Tuesday, January 01, 2008

The Office Pool, 2008

It's two hours after midnight here in Israel, which means it's already 2008 here. What better way is there to start the year than by making baseless predictions? I'll use William Safire's office pool op-ed in today's (or rather yesterday's) New York Times to predict the future.

1. The business headline of the year will be: (a) Big Bounce to 15,000 Dow After Soft Landing (economics and the markets ain't my turf, so this is a wild guess).

2. The Academy Award for Best Picture will go to: (a) “There Will Be Blood” (The truth is I haven't seen any of the movies Safire "nominated", and I'd actually bet on another film I haven't seen that isn't on Safire's list - "The Diving Bell and the Butterfly" - the Academy sure loves movies about handicaps).

3. The Roberts Supreme Court will decide that:
(a) gun rights belong to the individual, but the Second Amendment’s key limitation is that gun possession should be “well-regulated”
(b) states can require voter ID to prevent fraud even if it reduces access
(c) lethal injection is not cruel or unusual punishment if it isn’t painful
(d) the “ancient right” of habeas corpus applies to Guantánamo detainees no matter what law Congress passes (I think all four will happen).

4. The fiction sleeper best seller will be: (b) “Shadow and Light,” by Jonathan Rabb, set in prewar Germany (just a wild guess).

5. The nonfiction success will be: (c) “Counselor: A Life at the Edge of History” by Ted Sorensen, President Kennedy’s alter ego (anything JFK-related has good chances of success).

6. The media world will be rocked as: (c) Google challenges telecommunications giants by taking steps to provide both telephone and video on the Internet (seems like the next logical step towards World Domination).

7. In United States foreign policy debates: (b) failure in Iraq will sink stay-the-course Republicans (the surge has improved the situation from dire to just plain old very bad, so Americans will still want to get the hell out of there).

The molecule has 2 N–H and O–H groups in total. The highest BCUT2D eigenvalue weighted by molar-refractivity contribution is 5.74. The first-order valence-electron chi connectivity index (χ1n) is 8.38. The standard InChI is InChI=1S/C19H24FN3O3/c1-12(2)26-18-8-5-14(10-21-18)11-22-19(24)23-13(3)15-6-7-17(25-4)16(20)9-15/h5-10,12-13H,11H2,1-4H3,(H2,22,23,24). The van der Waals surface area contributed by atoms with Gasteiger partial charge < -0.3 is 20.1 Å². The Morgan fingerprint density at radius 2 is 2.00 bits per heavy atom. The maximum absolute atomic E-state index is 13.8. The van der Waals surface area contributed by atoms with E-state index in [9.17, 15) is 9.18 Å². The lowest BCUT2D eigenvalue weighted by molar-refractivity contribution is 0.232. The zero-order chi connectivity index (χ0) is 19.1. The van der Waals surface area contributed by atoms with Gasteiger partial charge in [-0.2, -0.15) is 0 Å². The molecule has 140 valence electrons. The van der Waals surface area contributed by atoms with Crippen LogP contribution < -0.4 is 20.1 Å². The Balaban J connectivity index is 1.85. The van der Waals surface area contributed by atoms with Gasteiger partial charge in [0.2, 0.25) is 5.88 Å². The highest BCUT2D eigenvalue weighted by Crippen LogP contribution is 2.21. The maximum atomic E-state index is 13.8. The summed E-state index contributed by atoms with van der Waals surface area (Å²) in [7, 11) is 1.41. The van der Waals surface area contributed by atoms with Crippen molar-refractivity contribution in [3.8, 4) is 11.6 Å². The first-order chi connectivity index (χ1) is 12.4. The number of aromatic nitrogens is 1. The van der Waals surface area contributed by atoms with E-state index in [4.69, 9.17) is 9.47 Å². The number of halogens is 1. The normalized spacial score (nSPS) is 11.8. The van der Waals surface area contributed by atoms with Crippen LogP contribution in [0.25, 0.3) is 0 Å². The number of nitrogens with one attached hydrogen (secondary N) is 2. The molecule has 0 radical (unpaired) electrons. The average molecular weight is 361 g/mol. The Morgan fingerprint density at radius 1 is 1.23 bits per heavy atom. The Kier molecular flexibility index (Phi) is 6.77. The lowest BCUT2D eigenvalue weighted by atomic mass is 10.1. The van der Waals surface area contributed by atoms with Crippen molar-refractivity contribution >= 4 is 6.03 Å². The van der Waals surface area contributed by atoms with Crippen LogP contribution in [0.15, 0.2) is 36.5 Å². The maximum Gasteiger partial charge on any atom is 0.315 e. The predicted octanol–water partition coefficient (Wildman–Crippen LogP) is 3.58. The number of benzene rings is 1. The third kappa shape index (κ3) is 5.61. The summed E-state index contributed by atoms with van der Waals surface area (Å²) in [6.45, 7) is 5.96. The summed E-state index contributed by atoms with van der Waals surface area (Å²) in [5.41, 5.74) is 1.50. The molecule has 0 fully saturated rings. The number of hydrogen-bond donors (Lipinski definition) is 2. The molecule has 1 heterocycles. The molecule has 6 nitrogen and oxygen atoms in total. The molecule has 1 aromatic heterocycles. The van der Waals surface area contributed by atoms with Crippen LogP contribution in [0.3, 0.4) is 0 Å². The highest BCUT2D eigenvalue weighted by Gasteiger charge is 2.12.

8. The de facto dictator truly leaving the political scene this year will be: (d) Fidel Castro (he just might die during 2008. Chavez, Putin and Mugabe ain't goin' nowhere. One de facto dictator that might leave the political scene who isn't on Safire's list is Musharraf, but this will only happen by force, most likely deadly force).

9. By year’s end, American diplomats will be negotiating openly with: (c) Iran (none of the above is more likely, but if I had to pick one, it makes more sense that the US would start talks with Iran, if it complies with international demands for inspections. Diplomats might also talk to the Taliban and Hamas covertly).

10. The two-state solution to the Arab-Israeli dispute appears when: (b) an Ehud Barak-Benjamin Netanyahu rematch results in a majoritarian, rightist coalition victory (Does Safire mean that the two-state solution will come to fruition? If he does, than I'd say that's not happening in 2008. But if the question is which option will become a reality, the division of Jerusalem into two capitals and Palestinian unity sound like wishful thinking at this point. Unfortunately, a Netanyahu victory is very probable).

11. Assuming the Iowa caucuses to be meaningless pollster-media hype, the January primary state with the biggest influence on the outcome of both parties’ nominations will be: (d) Florida (assuming nobody wins decisively in New Hampshire, Florida, the last state to hold its primaries before Super Tuesday, will be most influential, being the freshest in the minds of Super Tuesday voters' minds).

12. The American troop level in Iraq at year’s end will be: (a) the present 152,000 (even if a Democrat wins in November, Bush is in office till January 20, 2009, so I don't think troop levels will be reduced).

13. The issue most affecting the vote on Election Day will be: (c) health plans: incentivize or socialize (that and Iraq, which doesn't really fit Safire's fourth option, "diplomacy: accommodating realism or extending freedom").

14. The presidential election will hinge primarily on: (b) success or failure in Iraq (unless something unexpected happens, and in politics, expect the unexpected).

15. The Democratic ticket will be: (c) Clinton-Bill Richardson (I expect Clinton to win the nomination, and she needs an experienced running mate).

16. The Republican ticket will be: (a) Rudolph Giuliani-Mike Huckabee (since Safire's other options, Romney-Petraeus and McCain-Bloomberg, are both wildly far-fetched. Regardless of Safire's options, my prediction is that it will end up being Romney-Huckabee).

17. The winning theme in November will be: (c) experience counts (that would definitely be a good theme for a Clinton-Richardson ticket running against a Romney-Huckabee ticket, or for a McCain campaign).

18. The election will be decided on: (a) charisma, (b) experience, (e) money and (f) issues (I think experience and issues should be enough, but the American people think otherwise. I do believe, though, that character won't play much of a role this time around).

19. As 2009 dawns, Americans will face: (a) a leftward march, with the Clintons in the White House and a Democratic Congress (minus the rest of the sentence, where Safire says Congress will be "feeling no tax, entitlement or earmark restraint").

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